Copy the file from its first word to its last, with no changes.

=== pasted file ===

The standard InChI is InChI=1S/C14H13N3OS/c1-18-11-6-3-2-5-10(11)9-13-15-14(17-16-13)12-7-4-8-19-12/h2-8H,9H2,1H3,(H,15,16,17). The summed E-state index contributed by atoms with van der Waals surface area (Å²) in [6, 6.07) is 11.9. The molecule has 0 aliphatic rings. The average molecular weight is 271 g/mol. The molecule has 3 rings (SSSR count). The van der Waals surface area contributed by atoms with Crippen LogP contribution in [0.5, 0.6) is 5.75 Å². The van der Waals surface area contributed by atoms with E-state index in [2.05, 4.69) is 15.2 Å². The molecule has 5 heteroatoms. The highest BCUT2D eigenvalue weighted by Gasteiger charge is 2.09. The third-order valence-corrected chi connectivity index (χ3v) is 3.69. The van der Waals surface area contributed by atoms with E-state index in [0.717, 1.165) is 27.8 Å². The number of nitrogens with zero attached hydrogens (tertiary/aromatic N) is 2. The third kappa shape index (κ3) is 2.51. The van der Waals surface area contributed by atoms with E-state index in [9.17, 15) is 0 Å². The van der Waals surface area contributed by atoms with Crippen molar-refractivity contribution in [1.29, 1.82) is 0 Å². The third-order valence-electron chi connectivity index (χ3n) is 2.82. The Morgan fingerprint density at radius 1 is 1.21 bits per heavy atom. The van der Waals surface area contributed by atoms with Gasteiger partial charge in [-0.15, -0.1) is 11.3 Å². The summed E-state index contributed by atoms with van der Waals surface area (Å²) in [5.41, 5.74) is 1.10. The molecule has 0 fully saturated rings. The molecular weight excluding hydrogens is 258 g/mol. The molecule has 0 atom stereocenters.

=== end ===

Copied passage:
The standard InChI is InChI=1S/C14H13N3OS/c1-18-11-6-3-2-5-10(11)9-13-15-14(17-16-13)12-7-4-8-19-12/h2-8H,9H2,1H3,(H,15,16,17). The summed E-state index contributed by atoms with van der Waals surface area (Å²) in [6, 6.07) is 11.9. The molecule has 0 aliphatic rings. The average molecular weight is 271 g/mol. The molecule has 3 rings (SSSR count). The van der Waals surface area contributed by atoms with Crippen LogP contribution in [0.5, 0.6) is 5.75 Å². The van der Waals surface area contributed by atoms with E-state index in [2.05, 4.69) is 15.2 Å². The molecule has 5 heteroatoms. The highest BCUT2D eigenvalue weighted by Gasteiger charge is 2.09. The third-order valence-corrected chi connectivity index (χ3v) is 3.69. The van der Waals surface area contributed by atoms with E-state index in [0.717, 1.165) is 27.8 Å². The number of nitrogens with zero attached hydrogens (tertiary/aromatic N) is 2. The third kappa shape index (κ3) is 2.51. The van der Waals surface area contributed by atoms with E-state index in [9.17, 15) is 0 Å². The van der Waals surface area contributed by atoms with Crippen molar-refractivity contribution in [1.29, 1.82) is 0 Å². The third-order valence-electron chi connectivity index (χ3n) is 2.82. The Morgan fingerprint density at radius 1 is 1.21 bits per heavy atom. The van der Waals surface area contributed by atoms with Gasteiger partial charge in [-0.15, -0.1) is 11.3 Å². The summed E-state index contributed by atoms with van der Waals surface area (Å²) in [5.41, 5.74) is 1.10. The molecule has 0 fully saturated rings. The molecular weight excluding hydrogens is 258 g/mol. The molecule has 0 atom stereocenters.